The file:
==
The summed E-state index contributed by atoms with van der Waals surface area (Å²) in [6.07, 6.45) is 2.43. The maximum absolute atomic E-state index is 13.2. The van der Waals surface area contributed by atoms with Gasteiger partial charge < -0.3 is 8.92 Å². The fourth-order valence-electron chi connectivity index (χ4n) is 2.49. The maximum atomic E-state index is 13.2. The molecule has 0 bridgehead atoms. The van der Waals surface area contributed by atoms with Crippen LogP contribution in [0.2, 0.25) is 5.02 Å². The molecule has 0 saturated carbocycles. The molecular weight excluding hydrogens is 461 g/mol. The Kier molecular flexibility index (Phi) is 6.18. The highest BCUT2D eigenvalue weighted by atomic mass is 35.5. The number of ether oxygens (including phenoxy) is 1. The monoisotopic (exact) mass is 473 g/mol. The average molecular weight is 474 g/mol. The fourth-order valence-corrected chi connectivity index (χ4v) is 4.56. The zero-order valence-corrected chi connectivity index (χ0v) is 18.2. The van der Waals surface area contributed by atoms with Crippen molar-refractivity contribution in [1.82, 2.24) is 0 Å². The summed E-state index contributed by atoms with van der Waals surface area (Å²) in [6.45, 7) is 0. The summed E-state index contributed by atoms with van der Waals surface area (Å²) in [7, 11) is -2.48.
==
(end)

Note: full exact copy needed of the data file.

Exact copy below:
The summed E-state index contributed by atoms with van der Waals surface area (Å²) in [6.07, 6.45) is 2.43. The maximum absolute atomic E-state index is 13.2. The van der Waals surface area contributed by atoms with Gasteiger partial charge < -0.3 is 8.92 Å². The fourth-order valence-electron chi connectivity index (χ4n) is 2.49. The maximum atomic E-state index is 13.2. The molecule has 0 bridgehead atoms. The van der Waals surface area contributed by atoms with Crippen LogP contribution in [0.2, 0.25) is 5.02 Å². The molecule has 0 saturated carbocycles. The molecular weight excluding hydrogens is 461 g/mol. The Kier molecular flexibility index (Phi) is 6.18. The highest BCUT2D eigenvalue weighted by atomic mass is 35.5. The number of ether oxygens (including phenoxy) is 1. The monoisotopic (exact) mass is 473 g/mol. The average molecular weight is 474 g/mol. The fourth-order valence-corrected chi connectivity index (χ4v) is 4.56. The zero-order valence-corrected chi connectivity index (χ0v) is 18.2. The van der Waals surface area contributed by atoms with Crippen molar-refractivity contribution in [1.82, 2.24) is 0 Å². The summed E-state index contributed by atoms with van der Waals surface area (Å²) in [6.45, 7) is 0. The summed E-state index contributed by atoms with van der Waals surface area (Å²) in [7, 11) is -2.48.